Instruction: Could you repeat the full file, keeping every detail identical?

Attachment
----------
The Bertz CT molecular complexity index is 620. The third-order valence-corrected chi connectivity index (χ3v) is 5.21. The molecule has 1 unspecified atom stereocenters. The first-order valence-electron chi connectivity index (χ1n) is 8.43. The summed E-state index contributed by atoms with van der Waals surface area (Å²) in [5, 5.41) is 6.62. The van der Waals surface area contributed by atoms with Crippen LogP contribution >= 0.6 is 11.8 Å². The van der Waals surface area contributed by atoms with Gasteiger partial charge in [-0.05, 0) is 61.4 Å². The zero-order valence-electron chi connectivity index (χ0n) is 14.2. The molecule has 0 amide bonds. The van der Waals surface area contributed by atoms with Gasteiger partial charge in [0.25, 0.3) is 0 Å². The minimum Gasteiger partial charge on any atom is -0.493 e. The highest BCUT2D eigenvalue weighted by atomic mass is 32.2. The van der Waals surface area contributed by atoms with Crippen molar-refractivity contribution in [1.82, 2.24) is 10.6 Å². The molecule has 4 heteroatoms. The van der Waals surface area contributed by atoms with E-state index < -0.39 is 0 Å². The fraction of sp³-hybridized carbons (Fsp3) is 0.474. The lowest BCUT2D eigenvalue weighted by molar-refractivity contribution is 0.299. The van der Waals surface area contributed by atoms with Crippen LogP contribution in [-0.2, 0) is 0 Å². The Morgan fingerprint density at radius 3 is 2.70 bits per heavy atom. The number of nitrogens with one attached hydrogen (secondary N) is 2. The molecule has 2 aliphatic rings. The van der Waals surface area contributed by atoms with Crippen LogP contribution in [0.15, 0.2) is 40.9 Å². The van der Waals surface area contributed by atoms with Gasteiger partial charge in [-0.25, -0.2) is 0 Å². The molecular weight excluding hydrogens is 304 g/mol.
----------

The Bertz CT molecular complexity index is 620. The third-order valence-corrected chi connectivity index (χ3v) is 5.21. The molecule has 1 unspecified atom stereocenters. The first-order valence-electron chi connectivity index (χ1n) is 8.43. The summed E-state index contributed by atoms with van der Waals surface area (Å²) in [5, 5.41) is 6.62. The van der Waals surface area contributed by atoms with Crippen LogP contribution >= 0.6 is 11.8 Å². The van der Waals surface area contributed by atoms with Gasteiger partial charge in [-0.05, 0) is 61.4 Å². The zero-order valence-electron chi connectivity index (χ0n) is 14.2. The molecule has 0 amide bonds. The van der Waals surface area contributed by atoms with Gasteiger partial charge in [0.25, 0.3) is 0 Å². The minimum Gasteiger partial charge on any atom is -0.493 e. The highest BCUT2D eigenvalue weighted by atomic mass is 32.2. The van der Waals surface area contributed by atoms with Crippen molar-refractivity contribution in [1.82, 2.24) is 10.6 Å². The molecule has 4 heteroatoms. The van der Waals surface area contributed by atoms with E-state index < -0.39 is 0 Å². The fraction of sp³-hybridized carbons (Fsp3) is 0.474. The lowest BCUT2D eigenvalue weighted by molar-refractivity contribution is 0.299. The van der Waals surface area contributed by atoms with Crippen LogP contribution in [-0.2, 0) is 0 Å². The Morgan fingerprint density at radius 3 is 2.70 bits per heavy atom. The number of nitrogens with one attached hydrogen (secondary N) is 2. The molecule has 2 aliphatic rings. The van der Waals surface area contributed by atoms with Crippen LogP contribution in [0.15, 0.2) is 40.9 Å². The van der Waals surface area contributed by atoms with Gasteiger partial charge in [-0.25, -0.2) is 0 Å². The molecular weight excluding hydrogens is 304 g/mol.